Kranitz tells Guthrie to relax

Pitching coach says starter was trying too hard vs. Yankees

April 30, 2010|By Jeff Zrebiec and Dean Jones Jr., The Baltimore Sun

Orioles pitching coach Rick Kranitz met with starter Jeremy Guthrie behind closed doors before Thursday night's game, urging the pitcher to relax and "control only what he can control."

The meeting came a day after Guthrie was hammered for seven runs (six earned) in just 42/3 innings against the New York Yankees. After the outing, a visibly shaken Guthrie apologized to teammates and Orioles fans, saying he was embarrassed by his performance. Guthrie declined to comment Thursday.

"I think he wants it real bad," Kranitz said.

"[On Wednesday] night, he tried way too hard. It's like I told him, ‘You have five starts, and four of them have been quality starts. Ninety percent, you take that just about every time.' You still have to be yourself when you're out there, and you can't let the situation control you. He got outside himself right away. I just think his delivery was too fast. When that happens, you start amping up. You do things you don't want to do."

Guthrie's demeanor was surprising considering he had pitched well in his first four starts but didn't get any victories, mostly because of little run support. Despite an 0-3 record and a 4.70 ERA, Guthrie's form had been one of the few bright spots in a dismal Orioles start.

"Wins and losses you really can't control unless you're throwing shutouts all the time," Kranitz said.

"One of the things you can control is the way you throw the baseball, your demeanor, how you go about your business. I think when you're trying to get your first win, you still have to be who you are and not try to overthrow to get the job done."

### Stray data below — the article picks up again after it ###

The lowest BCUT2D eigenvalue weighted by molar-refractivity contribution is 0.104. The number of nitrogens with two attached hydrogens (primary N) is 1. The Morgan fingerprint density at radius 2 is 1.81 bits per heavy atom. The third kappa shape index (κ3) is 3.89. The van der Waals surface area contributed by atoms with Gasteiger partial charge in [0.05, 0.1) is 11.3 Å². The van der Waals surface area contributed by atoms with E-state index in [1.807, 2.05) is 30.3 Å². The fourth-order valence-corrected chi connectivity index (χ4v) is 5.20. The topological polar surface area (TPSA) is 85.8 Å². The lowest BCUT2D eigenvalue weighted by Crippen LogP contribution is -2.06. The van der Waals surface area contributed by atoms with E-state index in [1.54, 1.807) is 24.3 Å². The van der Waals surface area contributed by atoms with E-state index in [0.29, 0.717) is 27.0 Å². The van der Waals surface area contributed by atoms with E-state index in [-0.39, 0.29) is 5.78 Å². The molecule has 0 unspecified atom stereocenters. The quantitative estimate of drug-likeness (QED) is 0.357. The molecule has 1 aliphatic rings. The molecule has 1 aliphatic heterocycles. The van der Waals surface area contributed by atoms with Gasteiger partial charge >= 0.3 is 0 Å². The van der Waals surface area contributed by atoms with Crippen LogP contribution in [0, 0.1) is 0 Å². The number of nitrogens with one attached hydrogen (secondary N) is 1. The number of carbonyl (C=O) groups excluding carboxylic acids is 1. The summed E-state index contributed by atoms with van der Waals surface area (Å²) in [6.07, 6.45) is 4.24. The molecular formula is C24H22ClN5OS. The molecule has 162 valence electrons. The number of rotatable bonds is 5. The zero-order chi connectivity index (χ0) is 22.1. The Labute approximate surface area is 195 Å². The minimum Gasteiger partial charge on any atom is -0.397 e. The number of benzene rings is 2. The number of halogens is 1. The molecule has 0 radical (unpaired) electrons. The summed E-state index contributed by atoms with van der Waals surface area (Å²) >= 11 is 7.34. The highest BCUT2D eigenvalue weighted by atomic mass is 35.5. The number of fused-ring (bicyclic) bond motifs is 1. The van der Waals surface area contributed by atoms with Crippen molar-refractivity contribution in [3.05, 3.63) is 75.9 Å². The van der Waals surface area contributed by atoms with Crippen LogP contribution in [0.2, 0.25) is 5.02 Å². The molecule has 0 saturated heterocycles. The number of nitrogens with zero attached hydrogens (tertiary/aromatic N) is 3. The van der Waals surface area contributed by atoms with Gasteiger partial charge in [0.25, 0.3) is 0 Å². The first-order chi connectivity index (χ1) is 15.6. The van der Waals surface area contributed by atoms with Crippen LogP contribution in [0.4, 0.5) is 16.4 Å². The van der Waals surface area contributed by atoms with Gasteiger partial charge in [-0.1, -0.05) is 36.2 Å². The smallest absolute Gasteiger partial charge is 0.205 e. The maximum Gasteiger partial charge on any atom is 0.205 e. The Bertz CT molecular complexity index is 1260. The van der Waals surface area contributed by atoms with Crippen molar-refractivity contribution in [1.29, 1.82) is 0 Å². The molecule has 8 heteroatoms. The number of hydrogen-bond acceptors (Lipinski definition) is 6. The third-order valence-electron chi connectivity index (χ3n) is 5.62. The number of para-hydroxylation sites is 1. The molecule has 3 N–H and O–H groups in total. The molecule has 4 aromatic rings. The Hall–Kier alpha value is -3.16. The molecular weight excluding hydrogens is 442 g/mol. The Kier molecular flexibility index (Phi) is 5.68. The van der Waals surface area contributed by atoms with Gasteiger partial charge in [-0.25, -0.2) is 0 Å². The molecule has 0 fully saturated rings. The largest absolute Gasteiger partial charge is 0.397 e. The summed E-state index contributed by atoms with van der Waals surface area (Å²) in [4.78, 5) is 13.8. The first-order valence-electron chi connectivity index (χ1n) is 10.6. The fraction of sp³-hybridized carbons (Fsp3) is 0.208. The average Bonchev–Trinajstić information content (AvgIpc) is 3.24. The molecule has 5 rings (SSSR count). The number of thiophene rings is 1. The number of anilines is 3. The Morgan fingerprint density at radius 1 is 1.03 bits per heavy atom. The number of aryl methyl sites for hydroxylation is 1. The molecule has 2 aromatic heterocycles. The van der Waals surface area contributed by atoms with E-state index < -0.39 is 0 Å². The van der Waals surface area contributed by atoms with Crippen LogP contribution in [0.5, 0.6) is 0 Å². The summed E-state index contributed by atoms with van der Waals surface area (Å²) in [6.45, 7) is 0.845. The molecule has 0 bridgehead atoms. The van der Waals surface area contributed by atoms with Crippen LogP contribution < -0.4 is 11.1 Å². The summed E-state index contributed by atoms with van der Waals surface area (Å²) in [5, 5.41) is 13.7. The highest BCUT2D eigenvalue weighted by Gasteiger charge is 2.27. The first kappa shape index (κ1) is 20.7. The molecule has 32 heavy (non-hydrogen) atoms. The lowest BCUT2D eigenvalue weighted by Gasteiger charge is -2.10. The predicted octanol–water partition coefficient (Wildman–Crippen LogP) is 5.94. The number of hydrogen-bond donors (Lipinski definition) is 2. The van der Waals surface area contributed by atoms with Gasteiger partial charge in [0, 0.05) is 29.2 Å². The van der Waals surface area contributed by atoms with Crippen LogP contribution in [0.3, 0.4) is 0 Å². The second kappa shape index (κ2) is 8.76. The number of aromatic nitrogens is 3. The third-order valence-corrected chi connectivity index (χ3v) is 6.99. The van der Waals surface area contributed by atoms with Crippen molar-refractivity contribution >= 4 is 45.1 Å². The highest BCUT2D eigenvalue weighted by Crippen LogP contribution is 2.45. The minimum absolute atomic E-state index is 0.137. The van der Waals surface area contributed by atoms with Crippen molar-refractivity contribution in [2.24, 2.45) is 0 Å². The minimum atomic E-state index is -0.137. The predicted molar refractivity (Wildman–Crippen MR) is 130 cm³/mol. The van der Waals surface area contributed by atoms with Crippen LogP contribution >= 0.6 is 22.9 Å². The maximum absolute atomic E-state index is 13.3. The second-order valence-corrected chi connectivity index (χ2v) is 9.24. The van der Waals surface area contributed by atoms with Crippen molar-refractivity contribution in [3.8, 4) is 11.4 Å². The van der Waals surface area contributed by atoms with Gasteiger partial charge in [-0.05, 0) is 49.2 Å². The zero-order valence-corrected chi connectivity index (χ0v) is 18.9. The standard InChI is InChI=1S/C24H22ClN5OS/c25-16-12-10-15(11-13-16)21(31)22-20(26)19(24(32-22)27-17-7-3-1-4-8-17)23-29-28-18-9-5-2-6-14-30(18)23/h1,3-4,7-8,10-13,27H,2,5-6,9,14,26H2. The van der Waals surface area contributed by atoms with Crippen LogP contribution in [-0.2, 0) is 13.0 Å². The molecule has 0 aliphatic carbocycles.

Kranitz understands Girardi

Kranitz acknowledged that he doesn't appreciate outsiders commenting negatively about his pitchers as was the case when New York manager Joe Girardi, frustrated by Guthrie's plunking of Jorge Posada on Wednesday, said of the Orioles starter: "I wish he had better command in there."

Kranitz, who was Girardi's pitching coach with the Florida Marlins, defended Guthrie but said he understood his former boss' frustration.

"Nobody wants their guys to get hit, and [Guthrie has] hit a few of their guys," Kranitz said.

"It's never been on purpose. He misfired bad. He tried to throw the ball away and he overthrew it, and basically he just yanked it all the way across the zone. That's just a total misfire. I've known Joe a long time, and, absolutely, you get frustrated when your guys are getting hit, just like we would if we were getting hit."

Guthrie has hit 17 batters since the 2009 season, and nine of them have been Yankees.

"It's somewhat odd, but it might be a case where he's trying too hard," said Girardi, whose team opposes Guthrie again Monday.

MacPhail, Ripken watch game

Cal Ripken Jr. was a guest of president of baseball operations Andy MacPhail for the Orioles' 8-3 loss to the Yankees on Wednesday night. The two watched the game from MacPhail's suite and then headed toward the Warehouse after the game.

"I invited him out to a game, and he came," MacPhail said. "That's it. That's all you're going to get from me."

Ripken attends a handful of Orioles games each season, but the Hall of Famer's presence with MacPhail is a positive sign for those hoping that one of the franchise's greatest players takes on a bigger role with the organization.

FoxSports.com reported this month that Ripken and MacPhail had met and discussed a position in the Orioles' front office but that team owner Peter Angelos rejected the plan. Angelos denied the report.

Since the report came out, Ripken has dined with Angelos and acknowledged having discussions with the Orioles about a more prominent role.

Norfolk next stop for Uehara

Orioles relief pitcher Koji Uehara said he's physically ready to return to the majors but needs to get stronger mentally to ensure that he doesn't suffer similar injuries in the future.

"There's nothing much I can do to avoid it," Uehara said through interpreter Jiwon Bang. "If I think too much, then I'm going to injure other places. I don't want to do that."

Uehara, who is on the disabled list with a strained left hamstring, tossed a scoreless inning with Double-A Bowie on Thursday against Erie, walking one batter and throwing eight of his 13 pitches for strikes. He also pitched a scoreless frame for Bowie on Tuesday.

Uehara will pitch one inning for Triple-A Norfolk on Saturday and could make at least one more start for the Tides before the Orioles activate him from the DL. Trembley said Uehara will be a "one-inning guy" when he returns.

jeff.zrebiec@baltsun.com

dean.jones@baltsun.com

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